BY JON SHADEL
After first visiting as tourists, entrepreneurs relocate to Oregon and spur economic growth.
BY JON SHADEL
After first visiting as tourists, entrepreneurs relocate to Oregon and spur economic growth
Kevin Malcolm, left, scoops up French custard-style ice cream at Frite & Scoop, which he opened in Astoria with his wife after they first visited as tourists.
As Kevin and Lisa Malcolm drove across the Astoria-Megler Bridge from Washington into the riverfront city of Astoria, they each had a strange premonition that they were coming home. But in that moment, they didn’t mention the feeling to each other. Instead they watched as the storied port city emerged from a misty fog.
The Malcolms had fled Seattle for a quiet weekend on the Oregon Coast. And having never visited Astoria, they spent two chilly,winter days exploring its attractions — riding the riverfront trolley, scampering up the 164 stairs to the top of the Astoria Column and snapping photos of the sprawling Victorian homes flanking Coxcomb Hill. At some point during these sightseeing excursions, Kevin remembers his wife admitting, albeit in a sarcastic tone, that she was ready to start packing up their belongings. “You’re in trouble,” she told him, “because I want to move.”
At first they both laughed off the suggestion of leaving Seattle, citing the difficulty of relocating to, and trying to find work in, a much smaller town. But the idea of moving remained latent in their minds. Their jokes hinted at a desire the first weekend getaway had inspired, and they found themselves taking more frequent trips to Astoria.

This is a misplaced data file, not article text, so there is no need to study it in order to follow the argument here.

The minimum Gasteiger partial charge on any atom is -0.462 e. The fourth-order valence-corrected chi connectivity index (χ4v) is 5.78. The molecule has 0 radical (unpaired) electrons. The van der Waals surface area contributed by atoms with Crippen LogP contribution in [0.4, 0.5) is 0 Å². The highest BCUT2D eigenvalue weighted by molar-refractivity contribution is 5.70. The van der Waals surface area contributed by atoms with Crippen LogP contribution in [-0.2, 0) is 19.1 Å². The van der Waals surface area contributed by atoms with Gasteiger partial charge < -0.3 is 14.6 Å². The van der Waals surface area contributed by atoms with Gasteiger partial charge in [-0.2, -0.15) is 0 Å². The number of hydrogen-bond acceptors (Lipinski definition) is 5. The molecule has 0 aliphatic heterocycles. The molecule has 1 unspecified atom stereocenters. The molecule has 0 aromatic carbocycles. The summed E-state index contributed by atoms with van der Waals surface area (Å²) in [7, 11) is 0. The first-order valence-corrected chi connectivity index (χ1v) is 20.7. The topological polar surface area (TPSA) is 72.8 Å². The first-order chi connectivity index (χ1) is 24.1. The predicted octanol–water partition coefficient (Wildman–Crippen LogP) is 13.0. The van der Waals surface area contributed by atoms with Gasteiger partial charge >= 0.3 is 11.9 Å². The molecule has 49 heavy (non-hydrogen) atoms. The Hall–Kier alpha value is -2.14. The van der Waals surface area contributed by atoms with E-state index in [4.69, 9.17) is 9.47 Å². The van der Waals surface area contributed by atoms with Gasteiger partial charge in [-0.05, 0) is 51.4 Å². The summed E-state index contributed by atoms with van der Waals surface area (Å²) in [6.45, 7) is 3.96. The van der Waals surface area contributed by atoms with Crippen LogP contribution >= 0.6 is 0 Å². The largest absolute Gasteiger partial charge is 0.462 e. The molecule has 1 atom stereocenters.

Soon a lucrative business opportunity presented itself. “It seemed surprising to us, especially in Oregon, that there was no handcrafted ice cream shop here,” says Kevin, “and we knew, given the annual number of tourists, that Astoria wouldn’t be long without one.” They decided to take the leap, and relocated in fall 2014 to open Frite & Scoop, an ice cream parlor serving Belgian-style fries and small-batch ice cream. While it’s been open for less than a year, the Malcolms have already hired employees to keep up with demand — adding to the 101,000 travel-related jobs in the state.
The Malcoms’ successful ice cream shop is just one example of the surprising impact tourism has on business development. From coastal cities like Astoria to eastern towns like Pendleton, entrepreneurs have chosen to relocate after first visiting as tourists — opening or expanding their businesses and contributing to Oregon’s $10.3 billion tourism industry.
The Malcolms move to Oregon to launch a business isn’t an isolated occurrence. According to a 2011 study conducted by Dr. Suzanne Cook for Travel Oregon, 2% of visitors consider opening, expanding or relocating their business here, which represents hundreds of thousands of business prospects.
Examples of tourism spurring entrepreneurial activity and inspiring new and expanded business ventures can be found all around the state.
While the Malcolms scoop their French custard-style ice cream in Astoria, a couple of transplanted milliners craft Western-style hats at the Montana Peaks Hat Co. in Pendleton, a city famous for its woolen mill and major annual rodeo.
Owner Laura Wortman and partner Richard Blackburn chose to relocate to Oregon after first visiting as tourists, moving their successful company with them. “We had grown tired of Montana,” admits Wortman. “The winters were too long, too cold and too windy. That’s why we spent two years looking for the right location.”